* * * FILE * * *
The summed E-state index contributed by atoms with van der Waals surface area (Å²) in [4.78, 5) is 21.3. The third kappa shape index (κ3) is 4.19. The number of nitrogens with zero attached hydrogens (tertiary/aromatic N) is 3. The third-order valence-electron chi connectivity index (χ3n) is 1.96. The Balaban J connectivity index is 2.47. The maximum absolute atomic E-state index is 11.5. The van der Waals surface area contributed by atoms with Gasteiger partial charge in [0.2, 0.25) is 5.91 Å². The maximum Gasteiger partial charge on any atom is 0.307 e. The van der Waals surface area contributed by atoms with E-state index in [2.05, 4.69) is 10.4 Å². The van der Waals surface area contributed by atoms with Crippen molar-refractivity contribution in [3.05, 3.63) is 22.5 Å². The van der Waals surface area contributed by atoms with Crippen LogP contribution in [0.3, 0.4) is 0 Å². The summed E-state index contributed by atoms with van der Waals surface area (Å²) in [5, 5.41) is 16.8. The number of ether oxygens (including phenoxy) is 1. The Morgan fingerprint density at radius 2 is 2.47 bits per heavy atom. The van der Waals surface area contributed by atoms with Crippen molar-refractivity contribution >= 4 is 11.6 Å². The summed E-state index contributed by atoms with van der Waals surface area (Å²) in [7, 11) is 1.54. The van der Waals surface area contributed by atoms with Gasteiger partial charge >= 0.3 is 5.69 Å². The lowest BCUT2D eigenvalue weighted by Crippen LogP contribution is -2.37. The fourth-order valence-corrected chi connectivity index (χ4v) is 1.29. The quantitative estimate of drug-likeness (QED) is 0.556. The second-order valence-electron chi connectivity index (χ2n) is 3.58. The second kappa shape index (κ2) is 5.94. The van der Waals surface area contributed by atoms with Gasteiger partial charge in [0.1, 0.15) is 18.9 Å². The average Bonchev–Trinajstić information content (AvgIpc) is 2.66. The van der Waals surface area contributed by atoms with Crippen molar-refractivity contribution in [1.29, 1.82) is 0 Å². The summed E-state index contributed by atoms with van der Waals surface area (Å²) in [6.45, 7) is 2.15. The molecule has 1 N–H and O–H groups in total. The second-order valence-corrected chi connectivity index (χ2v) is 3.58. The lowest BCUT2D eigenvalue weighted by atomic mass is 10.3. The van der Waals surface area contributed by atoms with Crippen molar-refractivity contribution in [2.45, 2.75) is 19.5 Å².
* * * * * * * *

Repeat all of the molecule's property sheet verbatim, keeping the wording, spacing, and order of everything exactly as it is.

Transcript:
The summed E-state index contributed by atoms with van der Waals surface area (Å²) in [4.78, 5) is 21.3. The third kappa shape index (κ3) is 4.19. The number of nitrogens with zero attached hydrogens (tertiary/aromatic N) is 3. The third-order valence-electron chi connectivity index (χ3n) is 1.96. The Balaban J connectivity index is 2.47. The maximum absolute atomic E-state index is 11.5. The van der Waals surface area contributed by atoms with Gasteiger partial charge in [0.2, 0.25) is 5.91 Å². The maximum Gasteiger partial charge on any atom is 0.307 e. The van der Waals surface area contributed by atoms with E-state index in [2.05, 4.69) is 10.4 Å². The van der Waals surface area contributed by atoms with Crippen molar-refractivity contribution in [3.05, 3.63) is 22.5 Å². The van der Waals surface area contributed by atoms with Crippen LogP contribution in [0.3, 0.4) is 0 Å². The summed E-state index contributed by atoms with van der Waals surface area (Å²) in [5, 5.41) is 16.8. The number of ether oxygens (including phenoxy) is 1. The Morgan fingerprint density at radius 2 is 2.47 bits per heavy atom. The van der Waals surface area contributed by atoms with Crippen molar-refractivity contribution >= 4 is 11.6 Å². The summed E-state index contributed by atoms with van der Waals surface area (Å²) in [7, 11) is 1.54. The van der Waals surface area contributed by atoms with Gasteiger partial charge >= 0.3 is 5.69 Å². The lowest BCUT2D eigenvalue weighted by Crippen LogP contribution is -2.37. The fourth-order valence-corrected chi connectivity index (χ4v) is 1.29. The quantitative estimate of drug-likeness (QED) is 0.556. The second-order valence-electron chi connectivity index (χ2n) is 3.58. The second kappa shape index (κ2) is 5.94. The van der Waals surface area contributed by atoms with Gasteiger partial charge in [0.1, 0.15) is 18.9 Å². The average Bonchev–Trinajstić information content (AvgIpc) is 2.66. The van der Waals surface area contributed by atoms with Crippen molar-refractivity contribution in [1.29, 1.82) is 0 Å². The summed E-state index contributed by atoms with van der Waals surface area (Å²) in [6.45, 7) is 2.15. The molecule has 1 N–H and O–H groups in total. The second-order valence-corrected chi connectivity index (χ2v) is 3.58. The lowest BCUT2D eigenvalue weighted by atomic mass is 10.3. The van der Waals surface area contributed by atoms with Crippen molar-refractivity contribution in [2.45, 2.75) is 19.5 Å².